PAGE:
The TGA has approved an alternative treatment for acute angina after it was revealed that formulation problems with the existing PBS listed drug could be putting patient safety at risk.
The regulatory body reported last year that a new formulation of glyceryl trinitrate (GTN) tablets was taking longer than expected to dissolve.
Other reports also suggested that the new circular 600 mcg tablets, which can be broken in half for patients who are prescribed a 300 mcg dose, were difficult to split.
Drug sponsor, Arrow Pharmaceuticals, who sells the tablets in Australia under the brand names Anginine and Lycinate is working to reformulate the product.
However the TGA has said the longer than usual dissolving times associated with the new formulation could prevent some patients from receiving ‘adequate or timely’ therapy, prompting its search for an alternative product.
It has now approved an application to supply Nitrostat tablets into Australia granting the drug PBS listing earlier this month.
But the medical authority has warned that availability of the drug, which has been sourced from the US and is being supplied by Pfizer Australia, may not meet demand.
To avoid a potential medicine shortage, it said the current formulation of Anginine and Lycinate tablets will not be recalled.
Cardiologists have been advised to tell any patients who are still prescribed the drug that drinking a mouthful of water before putting a GTN tablet under their tongue may help it to dissolve. Patients should seek urgent medical attention if their chest pain continues, the TGA warned.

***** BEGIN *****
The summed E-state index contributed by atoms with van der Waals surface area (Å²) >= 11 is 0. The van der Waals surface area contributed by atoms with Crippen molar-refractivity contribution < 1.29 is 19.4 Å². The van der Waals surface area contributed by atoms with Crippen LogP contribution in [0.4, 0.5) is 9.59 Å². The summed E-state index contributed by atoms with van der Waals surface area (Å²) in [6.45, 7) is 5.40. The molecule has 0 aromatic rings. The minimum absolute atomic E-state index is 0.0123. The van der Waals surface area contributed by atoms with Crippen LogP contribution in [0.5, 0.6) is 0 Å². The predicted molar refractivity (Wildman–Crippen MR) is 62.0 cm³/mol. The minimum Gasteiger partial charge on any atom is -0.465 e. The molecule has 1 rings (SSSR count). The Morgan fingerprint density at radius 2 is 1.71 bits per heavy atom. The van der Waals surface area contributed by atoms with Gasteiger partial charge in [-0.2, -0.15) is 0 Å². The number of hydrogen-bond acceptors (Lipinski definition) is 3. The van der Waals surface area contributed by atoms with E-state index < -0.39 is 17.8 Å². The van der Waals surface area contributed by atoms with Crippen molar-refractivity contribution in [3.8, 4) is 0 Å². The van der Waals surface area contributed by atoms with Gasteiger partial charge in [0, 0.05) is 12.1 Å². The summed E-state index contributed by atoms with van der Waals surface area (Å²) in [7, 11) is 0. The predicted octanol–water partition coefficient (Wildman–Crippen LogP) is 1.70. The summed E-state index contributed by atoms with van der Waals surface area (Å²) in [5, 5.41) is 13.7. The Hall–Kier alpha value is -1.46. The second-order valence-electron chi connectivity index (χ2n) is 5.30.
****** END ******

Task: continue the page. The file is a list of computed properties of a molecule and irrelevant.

The newly approved Nitrostat tablets contain the same active ingredient as Anginine and Lycinate tablets and are also meant for sublingual use.
However, Nitrostat tablets are not scored and cannot be broken in half.
“Therefore, Nitrostat tablets are also available as 300 mcg tablets, which give an equivalent dose to half an Anginine or Lycinate tablet,” the TGA advised.
Additionally, a total of three Nitrostat tablets can be taken over 15 minutes compared with a total of two Anginine or Lycinate tablets over 10 minutes.
The TGA also recommends that patients can use a spray-based formulation of GTN, marketed as Nitrolingual Pump Spray, which delivers a dose of 400 mcg instead of the 600 mcg or 300 mcg tablet dose.
“This should be considered, along with the patient’s ability to use the spray correctly, in any decision to switch to that product,” the TGA cautioned.